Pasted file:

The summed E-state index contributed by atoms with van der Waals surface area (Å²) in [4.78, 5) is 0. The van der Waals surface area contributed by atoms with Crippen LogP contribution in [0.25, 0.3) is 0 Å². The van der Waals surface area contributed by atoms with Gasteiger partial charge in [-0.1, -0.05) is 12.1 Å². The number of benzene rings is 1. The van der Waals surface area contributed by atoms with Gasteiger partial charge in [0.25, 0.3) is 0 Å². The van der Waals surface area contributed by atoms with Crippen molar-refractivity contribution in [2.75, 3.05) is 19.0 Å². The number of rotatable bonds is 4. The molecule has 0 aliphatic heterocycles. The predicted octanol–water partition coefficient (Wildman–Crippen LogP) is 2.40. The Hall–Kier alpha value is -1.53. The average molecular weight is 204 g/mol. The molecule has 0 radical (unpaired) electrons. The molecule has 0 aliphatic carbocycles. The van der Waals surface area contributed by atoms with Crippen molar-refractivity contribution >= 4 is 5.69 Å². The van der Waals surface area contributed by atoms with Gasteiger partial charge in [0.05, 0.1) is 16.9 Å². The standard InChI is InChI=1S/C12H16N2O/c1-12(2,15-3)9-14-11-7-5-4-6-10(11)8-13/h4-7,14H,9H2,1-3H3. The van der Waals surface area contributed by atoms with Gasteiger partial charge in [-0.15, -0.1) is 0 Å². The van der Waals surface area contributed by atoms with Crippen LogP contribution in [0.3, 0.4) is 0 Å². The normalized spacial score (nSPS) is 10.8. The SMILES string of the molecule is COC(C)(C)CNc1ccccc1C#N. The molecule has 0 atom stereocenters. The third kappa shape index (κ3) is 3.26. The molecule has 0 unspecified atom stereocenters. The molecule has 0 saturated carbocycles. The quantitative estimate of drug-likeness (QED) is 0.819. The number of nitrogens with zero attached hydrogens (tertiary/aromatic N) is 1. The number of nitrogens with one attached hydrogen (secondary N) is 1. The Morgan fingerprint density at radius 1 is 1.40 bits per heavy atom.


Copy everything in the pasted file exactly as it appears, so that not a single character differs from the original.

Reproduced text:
The summed E-state index contributed by atoms with van der Waals surface area (Å²) in [4.78, 5) is 0. The van der Waals surface area contributed by atoms with Crippen LogP contribution in [0.25, 0.3) is 0 Å². The van der Waals surface area contributed by atoms with Gasteiger partial charge in [-0.1, -0.05) is 12.1 Å². The number of benzene rings is 1. The van der Waals surface area contributed by atoms with Gasteiger partial charge in [0.25, 0.3) is 0 Å². The van der Waals surface area contributed by atoms with Crippen molar-refractivity contribution in [2.75, 3.05) is 19.0 Å². The number of rotatable bonds is 4. The molecule has 0 aliphatic heterocycles. The predicted octanol–water partition coefficient (Wildman–Crippen LogP) is 2.40. The Hall–Kier alpha value is -1.53. The average molecular weight is 204 g/mol. The molecule has 0 radical (unpaired) electrons. The molecule has 0 aliphatic carbocycles. The van der Waals surface area contributed by atoms with Crippen molar-refractivity contribution >= 4 is 5.69 Å². The van der Waals surface area contributed by atoms with Gasteiger partial charge in [0.05, 0.1) is 16.9 Å². The standard InChI is InChI=1S/C12H16N2O/c1-12(2,15-3)9-14-11-7-5-4-6-10(11)8-13/h4-7,14H,9H2,1-3H3. The van der Waals surface area contributed by atoms with Gasteiger partial charge in [-0.15, -0.1) is 0 Å². The van der Waals surface area contributed by atoms with Crippen LogP contribution in [0.3, 0.4) is 0 Å². The normalized spacial score (nSPS) is 10.8. The SMILES string of the molecule is COC(C)(C)CNc1ccccc1C#N. The molecule has 0 atom stereocenters. The third kappa shape index (κ3) is 3.26. The molecule has 0 unspecified atom stereocenters. The molecule has 0 saturated carbocycles. The quantitative estimate of drug-likeness (QED) is 0.819. The number of nitrogens with zero attached hydrogens (tertiary/aromatic N) is 1. The number of nitrogens with one attached hydrogen (secondary N) is 1. The Morgan fingerprint density at radius 1 is 1.40 bits per heavy atom.